Developing crops for resistance: a path towards food security
Zhang, H., Li, Y., & Zhu, J. K. (2018). Developing naturally stress-resistant crops for a sustainable agriculture. Nature plants, 1. Doi: 10.1038/s41477-018-0309-4.
The capacity of humanity to feed itself is a challenge that is only getting harder to overcome. While the world population is increasing, natural resources for food production are not. Today, agriculture occupies 38% of the world’s land and uses 70% of global freshwater. However, droughts, extreme temperatures, and poor soil conditions, exacerbated by climate change, are making it increasingly difficult to produce food. As such, stress-resistant crops that can adapt to climate change while maintaining food production are becoming increasingly important.
A recent paper spearheaded by Heng Zhang from the Shanghai Center for Plant Stress Biology explores naturally stress-resistant crops that can serve as a model to guide and inform future research. They suggest that improving and accelerating the genetic modification of stress-resistant crops, and incorporating them into our agriculture systems, can improve food security.
Stress-resistant plants have naturally evolved to grow in extreme environments: hot, dry, and salty places. For instance, cacti have spines that protect them from predators and shallow widespread roots that absorb as much water as possible. Mangroves also have special roots that exclude and release any excess salts. Other plants, in response to lack of water, enter a dormancy stage that allows them to stay alive while waiting for conditions to improve. Fortunately for us, natural selection has created thousands of naturally stress-resistant plants (NSRP).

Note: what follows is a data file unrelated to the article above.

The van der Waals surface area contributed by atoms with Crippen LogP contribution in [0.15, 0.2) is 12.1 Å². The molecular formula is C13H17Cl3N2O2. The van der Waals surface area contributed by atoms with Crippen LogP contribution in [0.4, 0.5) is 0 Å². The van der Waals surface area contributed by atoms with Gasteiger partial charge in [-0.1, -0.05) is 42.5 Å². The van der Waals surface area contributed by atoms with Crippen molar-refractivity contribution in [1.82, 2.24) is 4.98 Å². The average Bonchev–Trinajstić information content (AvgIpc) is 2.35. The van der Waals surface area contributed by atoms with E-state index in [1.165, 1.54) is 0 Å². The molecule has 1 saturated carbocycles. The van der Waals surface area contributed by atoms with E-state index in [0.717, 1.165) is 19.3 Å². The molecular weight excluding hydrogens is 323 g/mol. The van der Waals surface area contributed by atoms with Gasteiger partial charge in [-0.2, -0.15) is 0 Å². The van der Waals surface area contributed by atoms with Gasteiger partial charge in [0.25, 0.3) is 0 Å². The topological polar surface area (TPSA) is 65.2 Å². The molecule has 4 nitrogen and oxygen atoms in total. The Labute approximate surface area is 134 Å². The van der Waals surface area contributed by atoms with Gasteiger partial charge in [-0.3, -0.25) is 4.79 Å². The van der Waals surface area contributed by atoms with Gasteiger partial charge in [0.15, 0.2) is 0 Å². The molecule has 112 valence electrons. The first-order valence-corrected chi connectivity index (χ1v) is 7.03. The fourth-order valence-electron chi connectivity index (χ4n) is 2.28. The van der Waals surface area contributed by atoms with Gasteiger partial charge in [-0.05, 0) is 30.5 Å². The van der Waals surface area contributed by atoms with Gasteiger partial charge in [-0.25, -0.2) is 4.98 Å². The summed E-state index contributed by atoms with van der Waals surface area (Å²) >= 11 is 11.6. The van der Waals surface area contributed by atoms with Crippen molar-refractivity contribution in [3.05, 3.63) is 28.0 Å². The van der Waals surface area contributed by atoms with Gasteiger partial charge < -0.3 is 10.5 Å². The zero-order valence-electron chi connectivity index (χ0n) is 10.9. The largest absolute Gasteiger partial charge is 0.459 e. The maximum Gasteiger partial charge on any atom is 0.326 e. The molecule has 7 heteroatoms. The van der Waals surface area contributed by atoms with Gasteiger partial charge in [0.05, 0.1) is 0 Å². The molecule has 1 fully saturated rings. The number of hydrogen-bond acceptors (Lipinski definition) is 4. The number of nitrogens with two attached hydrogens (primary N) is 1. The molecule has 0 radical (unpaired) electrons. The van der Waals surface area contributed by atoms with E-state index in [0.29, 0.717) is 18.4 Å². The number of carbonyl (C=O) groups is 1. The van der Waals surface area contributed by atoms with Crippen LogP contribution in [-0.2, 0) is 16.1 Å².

As the study points out, some of these NSRP are already cultivated around the world. For example, millets, cereals commonly cultivated in Africa and Asia, are drought resistant. Quinoa, a crop that has been popularized in recent years, can tolerate high levels of salinity and has adapted to different ecosystems. Buckwheat and amaranth can survive even in nutrient-poor conditions. The authors point to the importance of increasing research on these stress-resistant species.
Historically, plant selection by farmers and genetic modification in laboratories have focused only on increasing crop yields and resisting pests and herbicides. Although these efforts have been successful in reducing the need for more land, no consideration was given to improving plants’ resistance to environmental stressors. Zhang and his colleagues recognize the importance of increasing resistance of our main crops. However, doing so is complex; plants owe their resistance to more than one factor, not only to a single gene.
The authors suggest that, rather than creating stress-resistance in our main crops, we should focus on expanding the cultivation and increasing the yields of those crops that are naturally resistant to environmental stressors. Many challenges and barriers exist in this approach. There is a lack of research and knowledge about NSRP, especially the wild varieties. Additionally, as diets change and become more Western, these barriers increase. Today, three crops—maize, wheat, and rice—account for half of the world’s calorie consumption, and only 30 species of plants cover almost all of the world’s dietary needs. Expanding our diet into stress-resistant crops, such as cactus (commonly eaten in México), could help to generate more demand.
Heng Zhang and his colleagues believe that the focus on genetic modification to improve yields of the NSRP can be part of the solution. Combining knowledge of plant domestication and new technologies, agriculture can aim to maintain resistance in plants while increasing their yields. Expanding the production of crops that are naturally resistant to climate change will play a crucial role in maintaining food security in a changing world.